George Floyd’s death ripped scabs from an array of festering wounds that have infected race relations for 400 years.
In most history books, the civil rights era ends with the assassination of the Rev. Martin Luther King Jr. on the balcony of the Lorraine Motel in 1968.
Those who haven’t lived the struggle might conclude that the past 52 years have been a celebration of the fruits of King’s dream that race would be irrelevant to success and a nation battered by 400 years of strife had instilled equality in all matters of life.
So are things better for African Americans than they used to be? It is almost a trick question. The most brutal and overt elements of Jim Crow are gone. Federal legislation officially protected voting and civil rights. More African Americans have won elective office, including a president, and five African Americans are billionaires.
It is, however, naive to point to those accomplishments and conclude that progress is on a sustainable path. Many African American communities are food, environmental and health care deserts. Educational gains, the sort that lift people out of poverty, are too spotty, and the school-to-prison pipeline is too active.
Suppose 50 years ago you had to run a 100-yard dash against someone who starts 60 yards ahead of you. Is it really a win to know that if you ran the same race today that your starting point would be 25 yards closer?
One hundred years passed between the end of legal slavery and the passage of federal civil rights and voting rights legislation in the mid-1960s, and another half-century has passed since those historic legislative moments. But change and progress aren’t synonyms. Change means today is different from yesterday or last year or last century. But progress means the present is better than the past and that the future will be better than both.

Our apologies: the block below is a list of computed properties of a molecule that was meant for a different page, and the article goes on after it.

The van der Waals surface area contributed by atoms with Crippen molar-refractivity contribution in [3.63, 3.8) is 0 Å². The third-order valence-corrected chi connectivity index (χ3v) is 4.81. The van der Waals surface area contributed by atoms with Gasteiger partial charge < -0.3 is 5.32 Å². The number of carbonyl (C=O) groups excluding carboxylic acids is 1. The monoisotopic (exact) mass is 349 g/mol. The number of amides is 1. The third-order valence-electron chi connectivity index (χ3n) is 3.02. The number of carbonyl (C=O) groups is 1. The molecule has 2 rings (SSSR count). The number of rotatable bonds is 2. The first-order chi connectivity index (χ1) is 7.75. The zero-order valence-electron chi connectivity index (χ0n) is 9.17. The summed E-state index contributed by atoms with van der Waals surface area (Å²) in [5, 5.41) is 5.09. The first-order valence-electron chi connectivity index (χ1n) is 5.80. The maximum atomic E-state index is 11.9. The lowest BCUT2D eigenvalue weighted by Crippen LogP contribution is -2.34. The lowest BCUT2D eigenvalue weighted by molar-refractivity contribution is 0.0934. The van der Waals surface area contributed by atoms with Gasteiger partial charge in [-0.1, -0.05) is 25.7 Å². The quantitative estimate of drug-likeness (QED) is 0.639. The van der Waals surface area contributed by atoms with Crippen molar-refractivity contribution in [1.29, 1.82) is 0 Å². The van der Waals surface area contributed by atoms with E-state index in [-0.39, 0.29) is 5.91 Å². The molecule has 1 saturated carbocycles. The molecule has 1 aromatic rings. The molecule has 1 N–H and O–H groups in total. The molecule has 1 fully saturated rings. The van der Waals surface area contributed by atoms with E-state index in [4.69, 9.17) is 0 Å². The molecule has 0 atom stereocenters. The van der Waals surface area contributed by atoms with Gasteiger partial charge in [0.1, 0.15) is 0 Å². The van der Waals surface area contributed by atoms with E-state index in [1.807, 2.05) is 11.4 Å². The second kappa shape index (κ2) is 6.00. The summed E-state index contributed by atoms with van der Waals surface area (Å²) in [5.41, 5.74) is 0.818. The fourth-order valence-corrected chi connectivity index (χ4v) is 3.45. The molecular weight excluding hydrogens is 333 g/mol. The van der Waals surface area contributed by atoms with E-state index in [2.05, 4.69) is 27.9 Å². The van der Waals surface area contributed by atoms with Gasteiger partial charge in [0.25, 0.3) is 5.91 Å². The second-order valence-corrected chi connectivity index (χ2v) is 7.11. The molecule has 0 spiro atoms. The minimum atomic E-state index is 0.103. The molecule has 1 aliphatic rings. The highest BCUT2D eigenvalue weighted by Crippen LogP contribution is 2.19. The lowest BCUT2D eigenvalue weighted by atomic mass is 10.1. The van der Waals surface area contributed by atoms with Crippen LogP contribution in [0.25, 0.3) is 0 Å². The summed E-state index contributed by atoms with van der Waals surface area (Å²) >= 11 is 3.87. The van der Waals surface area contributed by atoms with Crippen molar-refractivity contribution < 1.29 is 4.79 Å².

By that scorecard, there has been more change than progress. Until the economic shutdown to combat the spread of coronavirus, black unemployment had fallen to historic lows. Even then, black unemployment was twice the white rate, and incomes and net worth of African Americans still lagged those of white Americans.
The Great Recession upended the lives of most Americans. However, incomes lost to that massive financial crash a decade ago recovered faster in white households than in African American homes.
Black net worth is more likely to be in home equity and car ownership, while white wealth also includes financial assets that provide financial flexibility and opportunities for generational wealth. The median black household has roughly $18,000 in net worth, compared with $171,000 for whites, a gap that has continuously widened since the civil rights movement. And today, the gap between homeownership rates of white and blacks is wider than it was in 1900.
These sources of frustration have been well-documented: the lack of economic and educational opportunities; segregation; and crime that erupts in communities whose residents don’t see a viable future. Factor in inadequate affordable housing, stagnant incomes, the lingering effects of redlining, the scourge of payday and subprime lenders, and the list of complicating issues becomes daunting.
We don’t profess to have the answers, but we recognize that simply noting the difference between the world of 50 years ago and now obscures what hasn’t changed and what has gotten worse. The arc of the moral universe must bend toward justice much faster.
George Floyd’s death ripped scabs from an array of festering wounds that have infected race relations for 400 years. The nation has squandered numerous opportunities to set things right. The Founding Fathers failed to define African Americans as worthy of equal treatment. The failed promise of Reconstruction quickly dashed post-slavery dreams, and the moral imperatives that buttressed the modern civil rights movement lost a sense of urgency. Today, it’s fair to say that the death of George Floyd makes more difficult the dream of reaching a society that makes good on the promise of equality.
Answers won’t come easily, and won’t come at all unless we confront our nation’s past, present and future with clarity and a resolve to demand a more equitable future. And while we should never give up the quest, we must pursue it with honesty and vigor.
All nations have cultural and historical fault lines — issues that are tough to discuss and even tougher to put right. What the United States, a country built on principles that have not always been kept, will look like in 50 years depends on whether there is a national willingness to do what is necessary to repair these faults before repair is out of reach.
Progress marks the ground trod, but the journey is far from over.
— DALLAS MORNING NEWS